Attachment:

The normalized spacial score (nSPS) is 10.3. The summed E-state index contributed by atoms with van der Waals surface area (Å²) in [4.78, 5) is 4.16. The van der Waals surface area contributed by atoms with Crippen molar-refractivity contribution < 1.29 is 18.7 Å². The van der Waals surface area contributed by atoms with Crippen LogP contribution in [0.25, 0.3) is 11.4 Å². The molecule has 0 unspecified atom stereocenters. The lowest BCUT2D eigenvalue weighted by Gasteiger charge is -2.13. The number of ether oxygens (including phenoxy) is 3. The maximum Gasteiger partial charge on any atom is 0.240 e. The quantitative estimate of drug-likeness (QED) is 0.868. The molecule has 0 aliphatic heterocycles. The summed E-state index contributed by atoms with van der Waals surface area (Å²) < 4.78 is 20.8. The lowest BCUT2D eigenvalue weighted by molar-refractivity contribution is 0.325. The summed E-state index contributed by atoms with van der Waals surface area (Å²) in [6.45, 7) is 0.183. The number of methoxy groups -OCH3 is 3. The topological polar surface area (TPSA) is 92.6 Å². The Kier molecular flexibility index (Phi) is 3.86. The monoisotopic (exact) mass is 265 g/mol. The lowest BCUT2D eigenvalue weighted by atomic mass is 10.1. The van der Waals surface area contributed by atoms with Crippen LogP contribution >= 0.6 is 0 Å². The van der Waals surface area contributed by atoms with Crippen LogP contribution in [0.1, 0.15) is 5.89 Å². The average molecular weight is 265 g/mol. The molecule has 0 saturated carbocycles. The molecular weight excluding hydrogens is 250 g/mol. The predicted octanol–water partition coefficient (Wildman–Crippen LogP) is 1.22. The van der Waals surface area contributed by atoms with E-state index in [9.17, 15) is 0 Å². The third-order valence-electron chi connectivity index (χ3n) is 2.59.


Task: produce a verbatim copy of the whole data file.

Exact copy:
The normalized spacial score (nSPS) is 10.3. The summed E-state index contributed by atoms with van der Waals surface area (Å²) in [4.78, 5) is 4.16. The van der Waals surface area contributed by atoms with Crippen molar-refractivity contribution < 1.29 is 18.7 Å². The van der Waals surface area contributed by atoms with Crippen LogP contribution in [0.25, 0.3) is 11.4 Å². The molecule has 0 unspecified atom stereocenters. The lowest BCUT2D eigenvalue weighted by Gasteiger charge is -2.13. The number of ether oxygens (including phenoxy) is 3. The maximum Gasteiger partial charge on any atom is 0.240 e. The quantitative estimate of drug-likeness (QED) is 0.868. The molecule has 0 aliphatic heterocycles. The summed E-state index contributed by atoms with van der Waals surface area (Å²) < 4.78 is 20.8. The lowest BCUT2D eigenvalue weighted by molar-refractivity contribution is 0.325. The summed E-state index contributed by atoms with van der Waals surface area (Å²) in [6.45, 7) is 0.183. The number of methoxy groups -OCH3 is 3. The topological polar surface area (TPSA) is 92.6 Å². The Kier molecular flexibility index (Phi) is 3.86. The monoisotopic (exact) mass is 265 g/mol. The lowest BCUT2D eigenvalue weighted by atomic mass is 10.1. The van der Waals surface area contributed by atoms with Crippen LogP contribution >= 0.6 is 0 Å². The van der Waals surface area contributed by atoms with Crippen LogP contribution in [0.1, 0.15) is 5.89 Å². The average molecular weight is 265 g/mol. The molecule has 0 saturated carbocycles. The molecular weight excluding hydrogens is 250 g/mol. The predicted octanol–water partition coefficient (Wildman–Crippen LogP) is 1.22. The van der Waals surface area contributed by atoms with E-state index in [9.17, 15) is 0 Å². The third-order valence-electron chi connectivity index (χ3n) is 2.59.